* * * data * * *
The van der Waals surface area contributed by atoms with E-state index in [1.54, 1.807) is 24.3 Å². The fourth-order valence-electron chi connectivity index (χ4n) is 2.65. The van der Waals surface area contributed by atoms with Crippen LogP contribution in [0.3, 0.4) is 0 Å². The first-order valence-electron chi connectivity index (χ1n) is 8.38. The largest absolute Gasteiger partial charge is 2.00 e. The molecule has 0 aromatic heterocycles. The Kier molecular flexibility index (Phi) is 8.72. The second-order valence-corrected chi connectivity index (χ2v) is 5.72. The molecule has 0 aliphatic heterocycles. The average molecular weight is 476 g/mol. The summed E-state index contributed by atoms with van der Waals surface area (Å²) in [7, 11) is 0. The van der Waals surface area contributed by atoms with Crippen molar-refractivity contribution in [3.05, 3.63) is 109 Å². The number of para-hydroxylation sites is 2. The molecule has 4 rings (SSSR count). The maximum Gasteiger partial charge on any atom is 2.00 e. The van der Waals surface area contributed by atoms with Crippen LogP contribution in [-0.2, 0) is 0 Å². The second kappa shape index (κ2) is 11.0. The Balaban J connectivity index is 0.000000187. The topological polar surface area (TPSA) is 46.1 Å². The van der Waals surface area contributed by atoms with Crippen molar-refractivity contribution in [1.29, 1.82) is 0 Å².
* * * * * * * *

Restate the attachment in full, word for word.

The van der Waals surface area contributed by atoms with E-state index in [1.54, 1.807) is 24.3 Å². The fourth-order valence-electron chi connectivity index (χ4n) is 2.65. The van der Waals surface area contributed by atoms with Crippen LogP contribution in [0.3, 0.4) is 0 Å². The first-order valence-electron chi connectivity index (χ1n) is 8.38. The largest absolute Gasteiger partial charge is 2.00 e. The molecule has 0 aromatic heterocycles. The Kier molecular flexibility index (Phi) is 8.72. The second-order valence-corrected chi connectivity index (χ2v) is 5.72. The molecule has 0 aliphatic heterocycles. The average molecular weight is 476 g/mol. The summed E-state index contributed by atoms with van der Waals surface area (Å²) in [7, 11) is 0. The van der Waals surface area contributed by atoms with Crippen molar-refractivity contribution in [3.05, 3.63) is 109 Å². The number of para-hydroxylation sites is 2. The molecule has 4 rings (SSSR count). The maximum Gasteiger partial charge on any atom is 2.00 e. The van der Waals surface area contributed by atoms with Crippen LogP contribution in [-0.2, 0) is 0 Å². The second kappa shape index (κ2) is 11.0. The Balaban J connectivity index is 0.000000187. The topological polar surface area (TPSA) is 46.1 Å². The van der Waals surface area contributed by atoms with Crippen molar-refractivity contribution in [1.29, 1.82) is 0 Å².